The characters may be super powered, but they are dealing with real issues ranging from trust, loyalty, betrayal, and accountability in an ever changing world that seems to be caught in the crossfire of their heroic deeds.

The large ensemble cast works very well with one another and this is the key to making a film like this work. This is not simply pitting characters against one another in a conflict; this is a well-developed story that sets up future films very well but uses compelling and interesting characters with some timely humor to carry the film.

There are plenty of surprise moments in the film and Directors Anthony and Joe Russo proved that their last Captain America outing was no fluke, as they have delivered an action-packed and gripping film with some very mature content and themes set against some dazzling and intense action sequences which have become a trademark of the Marvel Film Franchise.

4.5 stars out of 5.

Ratchet And Clank


Based on the popular video game series for the Playstation systems, “Ratchet and Clank” has arrived looking to take the duo’s success to the big screen in a new animated adventure. The film follows the diabolical Chairman Drek (Paul Giamatti), who has a nefarious scheme that leaves planets destroyed in his wake. The government decides to hire an additional Ranger for protection which leads lowly mechanic Ratchet (James Arnold Taylor), to see his chance for greatness. Sadly the head of the Rangers; an ego-maniac named Captain Qwark (Jim Ward), dismisses the physically unimpressive Ratchet and thus crushes his dreams.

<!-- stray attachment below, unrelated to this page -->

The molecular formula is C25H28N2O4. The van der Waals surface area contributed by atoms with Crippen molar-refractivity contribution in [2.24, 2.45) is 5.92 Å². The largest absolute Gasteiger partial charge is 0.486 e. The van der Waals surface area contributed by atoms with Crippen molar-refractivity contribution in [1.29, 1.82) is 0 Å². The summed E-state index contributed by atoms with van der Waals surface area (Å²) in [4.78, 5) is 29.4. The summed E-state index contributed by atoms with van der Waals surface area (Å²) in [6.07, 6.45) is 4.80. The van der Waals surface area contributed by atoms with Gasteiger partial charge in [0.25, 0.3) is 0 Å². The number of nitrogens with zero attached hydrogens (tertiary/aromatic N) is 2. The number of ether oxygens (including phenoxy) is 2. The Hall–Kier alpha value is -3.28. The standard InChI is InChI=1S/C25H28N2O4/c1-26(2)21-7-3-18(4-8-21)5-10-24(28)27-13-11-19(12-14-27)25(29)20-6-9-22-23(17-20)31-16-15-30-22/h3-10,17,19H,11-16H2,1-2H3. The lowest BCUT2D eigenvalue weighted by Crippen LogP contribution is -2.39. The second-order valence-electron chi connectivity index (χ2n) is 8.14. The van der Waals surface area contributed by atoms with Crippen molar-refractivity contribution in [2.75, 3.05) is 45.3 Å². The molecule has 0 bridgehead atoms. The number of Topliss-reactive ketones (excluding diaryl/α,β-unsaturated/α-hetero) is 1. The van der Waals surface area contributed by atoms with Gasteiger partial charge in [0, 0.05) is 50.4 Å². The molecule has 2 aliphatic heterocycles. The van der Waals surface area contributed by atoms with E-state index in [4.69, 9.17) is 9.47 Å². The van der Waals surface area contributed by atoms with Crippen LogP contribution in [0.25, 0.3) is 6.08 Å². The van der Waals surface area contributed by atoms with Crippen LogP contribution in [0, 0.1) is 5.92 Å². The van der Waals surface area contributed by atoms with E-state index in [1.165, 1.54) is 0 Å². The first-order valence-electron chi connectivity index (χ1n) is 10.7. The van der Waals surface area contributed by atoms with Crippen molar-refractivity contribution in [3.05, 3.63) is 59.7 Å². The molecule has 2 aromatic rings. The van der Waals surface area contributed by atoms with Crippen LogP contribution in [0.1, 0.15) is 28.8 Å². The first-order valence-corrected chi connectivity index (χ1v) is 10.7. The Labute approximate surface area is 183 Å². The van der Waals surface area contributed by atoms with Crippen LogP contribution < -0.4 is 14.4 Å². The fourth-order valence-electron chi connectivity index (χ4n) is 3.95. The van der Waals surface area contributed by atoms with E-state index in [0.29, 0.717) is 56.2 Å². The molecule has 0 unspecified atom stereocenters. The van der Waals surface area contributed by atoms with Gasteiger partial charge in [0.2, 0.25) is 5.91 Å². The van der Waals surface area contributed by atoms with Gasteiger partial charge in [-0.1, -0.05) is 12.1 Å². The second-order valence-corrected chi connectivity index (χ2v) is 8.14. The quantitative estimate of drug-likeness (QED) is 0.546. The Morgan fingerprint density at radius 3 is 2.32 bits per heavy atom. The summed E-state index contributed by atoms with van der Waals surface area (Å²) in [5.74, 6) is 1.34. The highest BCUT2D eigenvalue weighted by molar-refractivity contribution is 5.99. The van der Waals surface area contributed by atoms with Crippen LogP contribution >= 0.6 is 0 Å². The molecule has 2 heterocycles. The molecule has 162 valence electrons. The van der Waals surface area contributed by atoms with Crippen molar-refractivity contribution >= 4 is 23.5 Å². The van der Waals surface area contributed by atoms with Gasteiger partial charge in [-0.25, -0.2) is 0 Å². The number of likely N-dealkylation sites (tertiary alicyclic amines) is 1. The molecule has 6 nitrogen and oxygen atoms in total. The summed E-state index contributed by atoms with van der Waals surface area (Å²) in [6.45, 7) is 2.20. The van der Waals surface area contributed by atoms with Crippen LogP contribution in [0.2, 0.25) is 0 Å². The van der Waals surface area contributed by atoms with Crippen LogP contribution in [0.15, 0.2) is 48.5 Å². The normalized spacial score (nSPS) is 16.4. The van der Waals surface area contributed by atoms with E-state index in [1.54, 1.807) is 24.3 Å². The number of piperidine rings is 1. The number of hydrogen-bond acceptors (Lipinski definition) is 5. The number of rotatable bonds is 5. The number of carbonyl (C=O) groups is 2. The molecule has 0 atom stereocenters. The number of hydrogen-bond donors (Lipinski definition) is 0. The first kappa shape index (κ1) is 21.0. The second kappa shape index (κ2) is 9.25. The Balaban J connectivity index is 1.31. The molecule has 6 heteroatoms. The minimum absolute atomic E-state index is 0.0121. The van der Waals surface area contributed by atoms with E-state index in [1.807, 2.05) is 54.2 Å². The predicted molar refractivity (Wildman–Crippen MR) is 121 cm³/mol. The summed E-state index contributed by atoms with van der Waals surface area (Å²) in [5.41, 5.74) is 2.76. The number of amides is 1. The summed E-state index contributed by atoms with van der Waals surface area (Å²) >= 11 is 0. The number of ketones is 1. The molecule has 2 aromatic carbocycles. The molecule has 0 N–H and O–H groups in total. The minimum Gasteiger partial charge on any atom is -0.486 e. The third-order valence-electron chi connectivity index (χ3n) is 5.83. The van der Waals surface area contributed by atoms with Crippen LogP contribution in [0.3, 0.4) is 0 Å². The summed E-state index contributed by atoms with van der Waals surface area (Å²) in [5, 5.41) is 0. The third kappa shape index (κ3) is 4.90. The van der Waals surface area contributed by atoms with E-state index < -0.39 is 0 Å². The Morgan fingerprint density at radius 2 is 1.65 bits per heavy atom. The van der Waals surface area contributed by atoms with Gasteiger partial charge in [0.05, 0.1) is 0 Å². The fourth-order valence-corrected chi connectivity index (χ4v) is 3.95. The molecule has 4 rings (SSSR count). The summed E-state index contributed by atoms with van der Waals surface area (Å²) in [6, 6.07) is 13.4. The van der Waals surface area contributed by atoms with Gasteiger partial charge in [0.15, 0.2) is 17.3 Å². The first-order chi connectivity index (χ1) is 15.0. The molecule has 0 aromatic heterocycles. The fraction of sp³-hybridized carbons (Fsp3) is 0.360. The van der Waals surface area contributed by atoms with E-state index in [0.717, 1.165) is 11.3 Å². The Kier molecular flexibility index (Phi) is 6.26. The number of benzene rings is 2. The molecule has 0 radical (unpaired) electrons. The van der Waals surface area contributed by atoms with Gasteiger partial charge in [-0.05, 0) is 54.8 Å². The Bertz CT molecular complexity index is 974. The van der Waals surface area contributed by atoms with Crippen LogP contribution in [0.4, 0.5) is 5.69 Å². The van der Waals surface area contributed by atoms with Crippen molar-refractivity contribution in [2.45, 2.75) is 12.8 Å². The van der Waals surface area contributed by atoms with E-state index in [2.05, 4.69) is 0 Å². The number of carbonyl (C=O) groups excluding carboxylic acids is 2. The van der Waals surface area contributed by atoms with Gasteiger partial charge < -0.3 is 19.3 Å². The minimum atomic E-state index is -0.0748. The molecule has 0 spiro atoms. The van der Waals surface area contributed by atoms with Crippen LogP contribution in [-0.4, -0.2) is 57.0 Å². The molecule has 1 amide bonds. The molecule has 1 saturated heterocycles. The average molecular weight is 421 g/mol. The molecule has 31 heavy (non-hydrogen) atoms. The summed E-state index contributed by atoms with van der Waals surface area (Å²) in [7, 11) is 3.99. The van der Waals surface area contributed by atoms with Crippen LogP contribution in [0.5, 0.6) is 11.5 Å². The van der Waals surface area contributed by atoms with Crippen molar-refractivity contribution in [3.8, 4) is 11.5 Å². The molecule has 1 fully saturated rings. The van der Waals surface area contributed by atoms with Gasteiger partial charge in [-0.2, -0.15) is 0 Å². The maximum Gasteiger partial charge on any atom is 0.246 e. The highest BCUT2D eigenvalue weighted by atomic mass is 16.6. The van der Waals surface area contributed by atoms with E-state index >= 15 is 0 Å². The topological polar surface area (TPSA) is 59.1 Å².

Fate steps in when a defective robot named Clank (David Kaye) arrives with news that will shake the very fabric of the galaxy. Ratchet and Clank team up to help the Rangers and must overcome all obstacles on all sides to save the day. The animation of the film is solid and it was a bit of a surprise that the film was not presented to us in 3D which has become the norm for animated film. The solid voice cast does a good job and there are more than a few nice celebrity voices along the way. The biggest issue I had with the film was that it was a bit dull and dragged in places. Our screener was loaded with children and families and I saw some leave the cinema during the film and did not return.